By all accounts, the Onset Bay Association, established approximately 22 years ago to help boost the foot traffic in and around the small businesses clustered around scenic Onset Bay, is a success story. Thanks to the efforts of the Onset Bay Association, nearly every week of the summer from June to late August features special events that draw thousands of visitors to the bay every year. The list of popular annual events include the Onset-Wareham fireworks on July 6, the “Illumination and Lantern Tour” on July 27, Wednesday nights’ “Summer of Love” concerts, the “Onset Blues Festival” on August 3 and the “Onset Cape Verdean Festival” 12

July 2013 / The South Coast Insider

on August 10. Add to this list the bay’s relatively new features, such as the “Fender Bender-Hot-Rod-Motorcycle” show on July 27, Buzzards Bay Production’s “Shakespeare in the Park” running July 21 to 30 and August 4, 5, 6 and 11, and a brand new kayak rental service.

Evidence of success The evidence that all the above are a hit with local tourists and residents includes the observable fact that the

pier parking lot and local restaurants fill early every summer weekend. The association’s president for the past three years, Eleanor Martin, said sometimes not even she can find a parking spot on some summer days. “There’s definitely been a steady increase in the crowds over the years,” Martin said. She explained the association started as a way to help the small businesses in the area get established and keep going strong with the help of special events that draw more visitors to the bay. To this day, the association is run totally by volunteers. Starting five years ago, Martin worked as a volunteer, then a secretary then a member of the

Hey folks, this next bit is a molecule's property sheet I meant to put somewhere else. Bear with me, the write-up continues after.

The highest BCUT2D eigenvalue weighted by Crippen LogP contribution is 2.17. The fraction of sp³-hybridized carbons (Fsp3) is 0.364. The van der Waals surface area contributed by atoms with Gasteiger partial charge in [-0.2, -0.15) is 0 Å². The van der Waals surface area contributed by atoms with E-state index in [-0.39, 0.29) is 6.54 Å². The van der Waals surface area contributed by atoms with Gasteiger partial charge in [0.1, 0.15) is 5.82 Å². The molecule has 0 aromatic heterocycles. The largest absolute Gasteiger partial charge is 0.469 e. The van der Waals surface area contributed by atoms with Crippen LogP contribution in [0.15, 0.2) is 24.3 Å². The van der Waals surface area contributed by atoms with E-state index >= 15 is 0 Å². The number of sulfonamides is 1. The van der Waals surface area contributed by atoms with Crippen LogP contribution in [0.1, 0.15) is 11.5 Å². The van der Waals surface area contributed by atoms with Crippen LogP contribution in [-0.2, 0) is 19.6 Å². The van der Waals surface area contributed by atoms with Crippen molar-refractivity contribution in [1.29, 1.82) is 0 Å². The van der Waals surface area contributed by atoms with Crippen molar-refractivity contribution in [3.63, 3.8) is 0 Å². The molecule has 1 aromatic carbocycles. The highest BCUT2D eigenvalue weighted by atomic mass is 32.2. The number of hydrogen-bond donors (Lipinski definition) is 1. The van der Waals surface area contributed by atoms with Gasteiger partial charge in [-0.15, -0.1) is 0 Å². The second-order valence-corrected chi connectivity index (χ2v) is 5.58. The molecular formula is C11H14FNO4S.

Board of Trustees before becoming president. The volunteerism that keeps the association going is stronger than ever this year, she said. “This year there is more energy, a newer energy coming in,” she said. “More people wanting to get involved.” She likes this development because, she admits, the association-organized events were even bigger in the beginning than they are now. A lot of people who wanted to be involved have dropped out for a variety of reasons. As an example, the movie nights at Onset park band shell have been discontinued for this year because organizers could not get volunteers. This may be one reason not every event on the Onset Bay summer calendar is directly organized by the association. Examples are the fire-

Virginia revived the Cape Verdean Festival in 2003 after previous organizers had been unable, for financial reasons, to keep it going. Lopes said the Onset Bay Association was a great help with that revival and continues to be an important supporter. “We started with no budget, no funding in the kitty,” Lopes said. “We reached out for support from a number of organizations and individuals. The Onset Bay Association let us use their name. We became partners, held joint fundraisers. In two and one-half months we raised the $30,000 we needed.” Since the 2003 festival, he said, attendance has risen from 1,200-1,500 people to between 20,000 and 30,000. He said having the OBA name linked with theirs has made it so much